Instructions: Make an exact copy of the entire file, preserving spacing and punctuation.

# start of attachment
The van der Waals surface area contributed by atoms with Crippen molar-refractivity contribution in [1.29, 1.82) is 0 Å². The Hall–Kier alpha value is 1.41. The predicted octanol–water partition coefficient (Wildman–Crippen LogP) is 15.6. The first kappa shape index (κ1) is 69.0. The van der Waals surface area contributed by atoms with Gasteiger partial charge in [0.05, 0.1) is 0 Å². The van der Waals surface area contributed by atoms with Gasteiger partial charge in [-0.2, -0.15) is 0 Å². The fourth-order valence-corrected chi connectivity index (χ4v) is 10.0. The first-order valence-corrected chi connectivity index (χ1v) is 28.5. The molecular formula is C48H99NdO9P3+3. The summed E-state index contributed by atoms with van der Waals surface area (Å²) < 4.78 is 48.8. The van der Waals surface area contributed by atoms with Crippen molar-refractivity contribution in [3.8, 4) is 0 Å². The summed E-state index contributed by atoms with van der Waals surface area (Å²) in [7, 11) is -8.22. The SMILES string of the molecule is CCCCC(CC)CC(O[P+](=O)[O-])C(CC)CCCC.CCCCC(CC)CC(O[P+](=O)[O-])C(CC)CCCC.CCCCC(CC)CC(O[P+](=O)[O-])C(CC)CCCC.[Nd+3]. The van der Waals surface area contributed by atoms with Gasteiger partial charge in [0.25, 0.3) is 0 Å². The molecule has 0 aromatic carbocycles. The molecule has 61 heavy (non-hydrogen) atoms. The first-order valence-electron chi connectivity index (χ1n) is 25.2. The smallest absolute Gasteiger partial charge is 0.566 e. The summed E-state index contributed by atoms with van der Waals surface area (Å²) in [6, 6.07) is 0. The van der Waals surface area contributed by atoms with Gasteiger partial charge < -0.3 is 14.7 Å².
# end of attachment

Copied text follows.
The van der Waals surface area contributed by atoms with Crippen molar-refractivity contribution in [1.29, 1.82) is 0 Å². The Hall–Kier alpha value is 1.41. The predicted octanol–water partition coefficient (Wildman–Crippen LogP) is 15.6. The first kappa shape index (κ1) is 69.0. The van der Waals surface area contributed by atoms with Gasteiger partial charge in [0.05, 0.1) is 0 Å². The van der Waals surface area contributed by atoms with Gasteiger partial charge in [-0.2, -0.15) is 0 Å². The fourth-order valence-corrected chi connectivity index (χ4v) is 10.0. The first-order valence-corrected chi connectivity index (χ1v) is 28.5. The molecular formula is C48H99NdO9P3+3. The summed E-state index contributed by atoms with van der Waals surface area (Å²) < 4.78 is 48.8. The van der Waals surface area contributed by atoms with Crippen molar-refractivity contribution in [3.8, 4) is 0 Å². The summed E-state index contributed by atoms with van der Waals surface area (Å²) in [7, 11) is -8.22. The SMILES string of the molecule is CCCCC(CC)CC(O[P+](=O)[O-])C(CC)CCCC.CCCCC(CC)CC(O[P+](=O)[O-])C(CC)CCCC.CCCCC(CC)CC(O[P+](=O)[O-])C(CC)CCCC.[Nd+3]. The van der Waals surface area contributed by atoms with Gasteiger partial charge in [0.25, 0.3) is 0 Å². The molecule has 0 aromatic carbocycles. The molecule has 61 heavy (non-hydrogen) atoms. The first-order valence-electron chi connectivity index (χ1n) is 25.2. The smallest absolute Gasteiger partial charge is 0.566 e. The summed E-state index contributed by atoms with van der Waals surface area (Å²) in [6, 6.07) is 0. The van der Waals surface area contributed by atoms with Gasteiger partial charge < -0.3 is 14.7 Å².